Despite it not being a Netflix original, Cuatro Estaciones en La Habana had the important Wild Bunch TV distribution company, which, “after the series was finished, took it to Netflix as a proposal and the platform acquired the broadcasting rights.” In addition, “there have been other agreements that allowed its being broadcast on Spanish, Israeli, Italian, Portuguese and Australian television.”
Its broadcasting has not had the same luck in Cuba, the series’ broadcasting has been almost symbolic, since the limitations of Internet connectivity, and the restrictions to have access to forms of international payment like credit cards, make Netflix almost null on the island. Many Cubans have been able to see the series through the well-known weekly package that clandestinely distributes digital contents on the island. However, the open TV broadcasting in Cuba is a possibility not ruled out by the Spanish producers, who began the talks to propose the broadcasting of Cuatro Estaciones en La Habana by open television.
Working with Padura was an enriching experience for Spanish producer Lilianne Rodríguez: “I think this was a very special project, in the sense of brining to life on the screen a character created by him, Mario Conde, which marks and identifies his work.” To make an adaptation of four of his novels it was necessary to reach an agreement with the Spanish Tusquets publishers, which for more than 20 years has published his texts. In terms of the script, the structure of the character in the series is rather faithful to the novels. Like in the books, it takes place during the four seasons of the year.
The first chapter is based on Vientos de Cuaresma (1994; Havana Gold in English, 2008), a novel written in the middle of the economic crisis and of the Cuban spring when the hot winds from the south get here, coinciding with Lent. This story is about the murder of a teacher with an “impeccable” political and academic past and the search for a drug trafficker linked to the school where Conde studied. In this novel Mario Conde meets Karina, a sensual researcher who is a fan of jazz.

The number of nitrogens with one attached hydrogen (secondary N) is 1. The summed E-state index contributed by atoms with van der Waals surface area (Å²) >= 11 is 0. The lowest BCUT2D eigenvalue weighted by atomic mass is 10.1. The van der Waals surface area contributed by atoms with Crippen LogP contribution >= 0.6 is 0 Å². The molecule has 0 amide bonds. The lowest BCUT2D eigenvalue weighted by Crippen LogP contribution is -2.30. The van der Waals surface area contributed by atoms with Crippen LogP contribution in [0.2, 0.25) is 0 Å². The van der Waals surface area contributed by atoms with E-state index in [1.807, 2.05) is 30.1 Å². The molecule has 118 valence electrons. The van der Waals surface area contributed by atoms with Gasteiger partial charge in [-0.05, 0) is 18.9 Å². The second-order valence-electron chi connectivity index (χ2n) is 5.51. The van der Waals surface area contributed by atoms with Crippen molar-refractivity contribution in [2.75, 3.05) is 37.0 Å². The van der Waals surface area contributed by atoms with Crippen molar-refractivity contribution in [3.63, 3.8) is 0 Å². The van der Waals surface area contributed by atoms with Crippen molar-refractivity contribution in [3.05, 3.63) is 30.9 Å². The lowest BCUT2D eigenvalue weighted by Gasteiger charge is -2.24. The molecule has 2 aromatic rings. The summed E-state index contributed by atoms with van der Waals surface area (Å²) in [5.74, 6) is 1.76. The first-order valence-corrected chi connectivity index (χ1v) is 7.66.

The second chapter is based on the novel Pasado Perfecto (1991; Havana Blue, 2007) and is about the disappearance of Rafael Morín, head of the Cuban Ministry of Industries. The principal suspect is Tamara, Morín’s wife and Mario Conde’s old love. The third episode of the series is based on Máscaras (1997; Havana Red, 2005). In the middle of Havana’s dog days the body of a transvestite appears strangled, the son of a Cuban diplomat. Speaking of this case, Mario Conde is able to leave the office routine to enter the gay world of the capital.
The last chapter has as reference Paisaje de Otoño (1998; Havana Black, 2006), a novel that tells the story of Miguel Forcade, a former official and art collector who one day appears dead in Havana’s Playa del Chivo. The four episodes – each one 90 minutes long – is one of the audiovisual series that reflects the complex Cuban reality of the Special Period, “full of utopias and lost hopes,” according to what the author himself has said.